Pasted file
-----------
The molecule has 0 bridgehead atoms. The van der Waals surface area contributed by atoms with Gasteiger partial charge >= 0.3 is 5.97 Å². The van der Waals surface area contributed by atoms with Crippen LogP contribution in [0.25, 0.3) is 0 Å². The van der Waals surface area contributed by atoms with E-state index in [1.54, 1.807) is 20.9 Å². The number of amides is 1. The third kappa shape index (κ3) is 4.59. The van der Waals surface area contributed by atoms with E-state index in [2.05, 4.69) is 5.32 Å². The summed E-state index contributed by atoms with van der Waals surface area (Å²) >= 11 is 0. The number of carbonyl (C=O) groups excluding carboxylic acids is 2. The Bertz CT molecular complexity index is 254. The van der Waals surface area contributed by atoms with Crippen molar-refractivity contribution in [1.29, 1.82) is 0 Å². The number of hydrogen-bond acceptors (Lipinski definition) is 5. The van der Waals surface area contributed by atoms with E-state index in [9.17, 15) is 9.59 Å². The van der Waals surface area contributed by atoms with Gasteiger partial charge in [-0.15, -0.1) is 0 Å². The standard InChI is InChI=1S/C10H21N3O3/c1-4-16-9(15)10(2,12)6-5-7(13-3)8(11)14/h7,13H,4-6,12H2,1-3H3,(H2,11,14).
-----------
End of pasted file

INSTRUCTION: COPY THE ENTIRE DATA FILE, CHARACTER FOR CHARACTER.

The molecule has 0 bridgehead atoms. The van der Waals surface area contributed by atoms with Gasteiger partial charge >= 0.3 is 5.97 Å². The van der Waals surface area contributed by atoms with Crippen LogP contribution in [0.25, 0.3) is 0 Å². The van der Waals surface area contributed by atoms with E-state index in [1.54, 1.807) is 20.9 Å². The number of amides is 1. The third kappa shape index (κ3) is 4.59. The van der Waals surface area contributed by atoms with E-state index in [2.05, 4.69) is 5.32 Å². The summed E-state index contributed by atoms with van der Waals surface area (Å²) >= 11 is 0. The number of carbonyl (C=O) groups excluding carboxylic acids is 2. The Bertz CT molecular complexity index is 254. The van der Waals surface area contributed by atoms with Crippen molar-refractivity contribution in [1.29, 1.82) is 0 Å². The number of hydrogen-bond acceptors (Lipinski definition) is 5. The van der Waals surface area contributed by atoms with E-state index in [9.17, 15) is 9.59 Å². The van der Waals surface area contributed by atoms with Gasteiger partial charge in [-0.15, -0.1) is 0 Å². The standard InChI is InChI=1S/C10H21N3O3/c1-4-16-9(15)10(2,12)6-5-7(13-3)8(11)14/h7,13H,4-6,12H2,1-3H3,(H2,11,14).